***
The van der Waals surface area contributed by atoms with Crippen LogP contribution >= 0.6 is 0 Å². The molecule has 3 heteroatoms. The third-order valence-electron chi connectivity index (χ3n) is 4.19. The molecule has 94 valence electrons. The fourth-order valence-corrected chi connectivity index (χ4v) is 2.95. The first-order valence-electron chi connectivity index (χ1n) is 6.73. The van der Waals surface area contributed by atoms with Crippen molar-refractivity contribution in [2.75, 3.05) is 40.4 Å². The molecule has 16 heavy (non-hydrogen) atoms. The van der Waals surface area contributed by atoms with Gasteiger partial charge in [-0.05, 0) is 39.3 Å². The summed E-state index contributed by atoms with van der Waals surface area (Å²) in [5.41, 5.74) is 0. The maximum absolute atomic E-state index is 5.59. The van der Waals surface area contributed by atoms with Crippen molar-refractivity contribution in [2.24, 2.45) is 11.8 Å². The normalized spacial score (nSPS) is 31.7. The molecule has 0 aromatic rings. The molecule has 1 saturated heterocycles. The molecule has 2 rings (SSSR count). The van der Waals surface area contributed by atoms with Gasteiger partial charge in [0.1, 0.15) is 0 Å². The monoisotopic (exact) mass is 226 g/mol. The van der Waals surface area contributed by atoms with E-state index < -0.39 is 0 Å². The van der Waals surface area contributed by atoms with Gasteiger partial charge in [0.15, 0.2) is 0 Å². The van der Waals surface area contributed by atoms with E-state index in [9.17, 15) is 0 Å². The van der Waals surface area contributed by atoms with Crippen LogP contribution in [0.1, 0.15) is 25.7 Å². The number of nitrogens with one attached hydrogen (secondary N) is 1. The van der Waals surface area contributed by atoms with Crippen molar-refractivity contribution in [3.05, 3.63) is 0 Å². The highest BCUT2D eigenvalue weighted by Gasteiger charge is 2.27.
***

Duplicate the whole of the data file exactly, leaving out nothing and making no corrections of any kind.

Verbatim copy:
The van der Waals surface area contributed by atoms with Crippen LogP contribution >= 0.6 is 0 Å². The molecule has 3 heteroatoms. The third-order valence-electron chi connectivity index (χ3n) is 4.19. The molecule has 94 valence electrons. The fourth-order valence-corrected chi connectivity index (χ4v) is 2.95. The first-order valence-electron chi connectivity index (χ1n) is 6.73. The van der Waals surface area contributed by atoms with Crippen molar-refractivity contribution in [2.75, 3.05) is 40.4 Å². The molecule has 16 heavy (non-hydrogen) atoms. The van der Waals surface area contributed by atoms with Gasteiger partial charge in [-0.05, 0) is 39.3 Å². The summed E-state index contributed by atoms with van der Waals surface area (Å²) in [5.41, 5.74) is 0. The maximum absolute atomic E-state index is 5.59. The van der Waals surface area contributed by atoms with Crippen molar-refractivity contribution in [2.24, 2.45) is 11.8 Å². The normalized spacial score (nSPS) is 31.7. The molecule has 0 aromatic rings. The molecule has 1 saturated heterocycles. The molecule has 2 rings (SSSR count). The van der Waals surface area contributed by atoms with Gasteiger partial charge in [0.1, 0.15) is 0 Å². The monoisotopic (exact) mass is 226 g/mol. The van der Waals surface area contributed by atoms with E-state index < -0.39 is 0 Å². The van der Waals surface area contributed by atoms with Gasteiger partial charge in [0.15, 0.2) is 0 Å². The van der Waals surface area contributed by atoms with E-state index in [9.17, 15) is 0 Å². The van der Waals surface area contributed by atoms with Crippen LogP contribution in [0.1, 0.15) is 25.7 Å². The number of nitrogens with one attached hydrogen (secondary N) is 1. The van der Waals surface area contributed by atoms with Crippen molar-refractivity contribution in [3.05, 3.63) is 0 Å². The highest BCUT2D eigenvalue weighted by Gasteiger charge is 2.27.